Trans-Saharan Trade Routes
The trans-Saharan trade route
transformed West Africa by connecting it to the larger parts of the world. This trade route in particular was intriguing as it required the need for human adaptation and innovation over this vast desert area.
This trade route is often overlooked but it’s actually super cool! It has all the components of a good trade network: the formation of diasporic communities, new technology, the spread of religion (Islamic traditions) and even a super rich king by the name of Mansa Musa.
Image Courtesy of Hardy-Leah B, thinglink
How did it all start?
As always, technology helped spur this trade networks. The two big ones here are camel saddles and caravans. Camel saddles helped traders (mostly Berber nomads) ride the camels (the only pack animals equipped to survive in the desert without water for long periods of time) without injury, so it was easy to carry goods faster. Caravans were groups of traders traveling together, which often protected them from desert raiders.
These technologies made this route far safer and easier to travel, and thus trans-Saharan trade flourished, carrying salt, gold, slaves, and cowrie shells, the last of which were used as currency.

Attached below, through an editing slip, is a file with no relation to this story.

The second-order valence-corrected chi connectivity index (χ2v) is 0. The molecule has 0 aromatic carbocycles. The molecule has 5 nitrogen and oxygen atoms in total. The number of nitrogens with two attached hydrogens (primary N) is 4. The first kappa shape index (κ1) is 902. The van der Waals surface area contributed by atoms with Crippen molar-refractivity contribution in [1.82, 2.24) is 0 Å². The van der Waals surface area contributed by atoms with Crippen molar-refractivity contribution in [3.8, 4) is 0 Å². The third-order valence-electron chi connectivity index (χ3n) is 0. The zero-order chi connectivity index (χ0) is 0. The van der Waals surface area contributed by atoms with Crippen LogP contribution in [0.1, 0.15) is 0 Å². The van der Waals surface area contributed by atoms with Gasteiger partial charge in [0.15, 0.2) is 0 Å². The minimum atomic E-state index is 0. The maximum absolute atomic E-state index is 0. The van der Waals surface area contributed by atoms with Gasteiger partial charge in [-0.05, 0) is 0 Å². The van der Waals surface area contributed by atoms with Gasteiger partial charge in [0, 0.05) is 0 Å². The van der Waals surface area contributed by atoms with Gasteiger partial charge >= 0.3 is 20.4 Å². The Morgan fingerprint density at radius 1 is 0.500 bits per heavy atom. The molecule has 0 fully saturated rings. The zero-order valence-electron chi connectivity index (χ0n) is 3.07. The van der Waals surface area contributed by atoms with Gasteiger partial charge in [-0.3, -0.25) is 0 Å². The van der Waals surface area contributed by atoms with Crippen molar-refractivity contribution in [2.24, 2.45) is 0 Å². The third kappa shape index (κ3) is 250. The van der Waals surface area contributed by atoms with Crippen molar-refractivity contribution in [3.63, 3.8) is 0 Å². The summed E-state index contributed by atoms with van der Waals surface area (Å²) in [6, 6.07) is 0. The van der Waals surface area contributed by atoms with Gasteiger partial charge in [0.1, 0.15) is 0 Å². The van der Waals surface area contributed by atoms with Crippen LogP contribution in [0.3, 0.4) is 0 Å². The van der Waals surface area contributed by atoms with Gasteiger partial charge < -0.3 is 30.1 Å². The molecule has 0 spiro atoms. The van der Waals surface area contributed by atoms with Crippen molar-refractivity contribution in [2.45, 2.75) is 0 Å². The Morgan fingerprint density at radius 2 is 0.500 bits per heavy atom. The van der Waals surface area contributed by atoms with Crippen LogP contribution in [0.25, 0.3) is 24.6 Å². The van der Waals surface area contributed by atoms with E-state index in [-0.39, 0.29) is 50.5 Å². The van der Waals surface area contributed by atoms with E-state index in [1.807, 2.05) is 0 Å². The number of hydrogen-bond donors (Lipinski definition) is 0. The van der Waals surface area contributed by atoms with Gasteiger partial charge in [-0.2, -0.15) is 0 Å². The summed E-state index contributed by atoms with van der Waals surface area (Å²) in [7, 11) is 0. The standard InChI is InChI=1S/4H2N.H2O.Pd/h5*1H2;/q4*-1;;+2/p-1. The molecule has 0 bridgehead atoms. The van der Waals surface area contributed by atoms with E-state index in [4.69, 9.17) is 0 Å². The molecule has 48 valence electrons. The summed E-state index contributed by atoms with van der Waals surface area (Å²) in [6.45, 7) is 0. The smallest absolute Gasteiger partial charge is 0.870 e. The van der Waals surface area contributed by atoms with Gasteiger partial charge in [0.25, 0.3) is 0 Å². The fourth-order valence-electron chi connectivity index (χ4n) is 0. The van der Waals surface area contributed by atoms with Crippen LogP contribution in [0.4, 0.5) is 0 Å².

Expansion of Empires and Ideas along this route
The biggest religion that spread across this trade route was Islam. Over time, if African states weren’t already taken over by the Islamic caliphate, they may have converted voluntarily, with much help from the Arab Berber traders, many of whom were already converted to Islam.
Additionally, empires with valued goods expanded rapidly during this flourishing of the trade route, such as the Mali, Ghana, and Songhai empires.
Mali in West Africa in particular became one of the richest empires in the region due to its large supply in gold-- so rich, in fact, that when their king Mansa Musa made his pilgrimage (hajj) to Mecca every place he stopped along the way became so flooded with gold that their economies inflated drastically. That’s how rich this guy was-- he could literally give out so much gold that it could crash an entire city’s economy.